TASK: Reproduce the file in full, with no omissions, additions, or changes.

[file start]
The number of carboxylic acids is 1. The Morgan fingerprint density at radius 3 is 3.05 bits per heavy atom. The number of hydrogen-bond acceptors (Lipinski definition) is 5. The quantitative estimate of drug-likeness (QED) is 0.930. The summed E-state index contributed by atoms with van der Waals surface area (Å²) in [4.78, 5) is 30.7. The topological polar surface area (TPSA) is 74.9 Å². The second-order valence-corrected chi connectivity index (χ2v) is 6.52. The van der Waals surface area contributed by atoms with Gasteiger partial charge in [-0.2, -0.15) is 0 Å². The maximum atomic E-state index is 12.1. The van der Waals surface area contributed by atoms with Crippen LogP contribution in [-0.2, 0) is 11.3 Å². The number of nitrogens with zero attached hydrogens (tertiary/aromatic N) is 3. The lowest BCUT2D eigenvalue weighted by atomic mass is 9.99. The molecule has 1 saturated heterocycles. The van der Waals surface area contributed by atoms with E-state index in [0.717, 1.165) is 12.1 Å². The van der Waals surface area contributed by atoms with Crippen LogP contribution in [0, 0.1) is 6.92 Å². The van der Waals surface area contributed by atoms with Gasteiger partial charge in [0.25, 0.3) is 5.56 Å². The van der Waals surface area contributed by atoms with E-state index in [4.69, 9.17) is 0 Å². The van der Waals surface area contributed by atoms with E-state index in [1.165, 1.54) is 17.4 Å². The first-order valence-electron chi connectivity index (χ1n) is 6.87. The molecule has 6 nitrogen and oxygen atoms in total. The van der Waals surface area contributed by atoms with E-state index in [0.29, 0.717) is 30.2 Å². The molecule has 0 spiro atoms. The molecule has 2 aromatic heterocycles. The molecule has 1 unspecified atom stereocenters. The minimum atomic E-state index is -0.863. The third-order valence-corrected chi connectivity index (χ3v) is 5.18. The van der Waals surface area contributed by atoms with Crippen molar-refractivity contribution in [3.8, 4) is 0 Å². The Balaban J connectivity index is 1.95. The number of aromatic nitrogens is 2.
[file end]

The number of carboxylic acids is 1. The Morgan fingerprint density at radius 3 is 3.05 bits per heavy atom. The number of hydrogen-bond acceptors (Lipinski definition) is 5. The quantitative estimate of drug-likeness (QED) is 0.930. The summed E-state index contributed by atoms with van der Waals surface area (Å²) in [4.78, 5) is 30.7. The topological polar surface area (TPSA) is 74.9 Å². The second-order valence-corrected chi connectivity index (χ2v) is 6.52. The van der Waals surface area contributed by atoms with Gasteiger partial charge in [-0.2, -0.15) is 0 Å². The maximum atomic E-state index is 12.1. The van der Waals surface area contributed by atoms with Crippen LogP contribution in [-0.2, 0) is 11.3 Å². The number of nitrogens with zero attached hydrogens (tertiary/aromatic N) is 3. The lowest BCUT2D eigenvalue weighted by atomic mass is 9.99. The molecule has 1 saturated heterocycles. The van der Waals surface area contributed by atoms with E-state index in [0.717, 1.165) is 12.1 Å². The van der Waals surface area contributed by atoms with Crippen LogP contribution in [0, 0.1) is 6.92 Å². The van der Waals surface area contributed by atoms with Gasteiger partial charge in [0.25, 0.3) is 5.56 Å². The van der Waals surface area contributed by atoms with E-state index in [4.69, 9.17) is 0 Å². The van der Waals surface area contributed by atoms with E-state index in [1.165, 1.54) is 17.4 Å². The first-order valence-electron chi connectivity index (χ1n) is 6.87. The molecule has 6 nitrogen and oxygen atoms in total. The van der Waals surface area contributed by atoms with E-state index in [0.29, 0.717) is 30.2 Å². The molecule has 0 spiro atoms. The molecule has 2 aromatic heterocycles. The molecule has 1 unspecified atom stereocenters. The minimum atomic E-state index is -0.863. The third-order valence-corrected chi connectivity index (χ3v) is 5.18. The van der Waals surface area contributed by atoms with Crippen molar-refractivity contribution in [3.8, 4) is 0 Å². The Balaban J connectivity index is 1.95. The number of aromatic nitrogens is 2.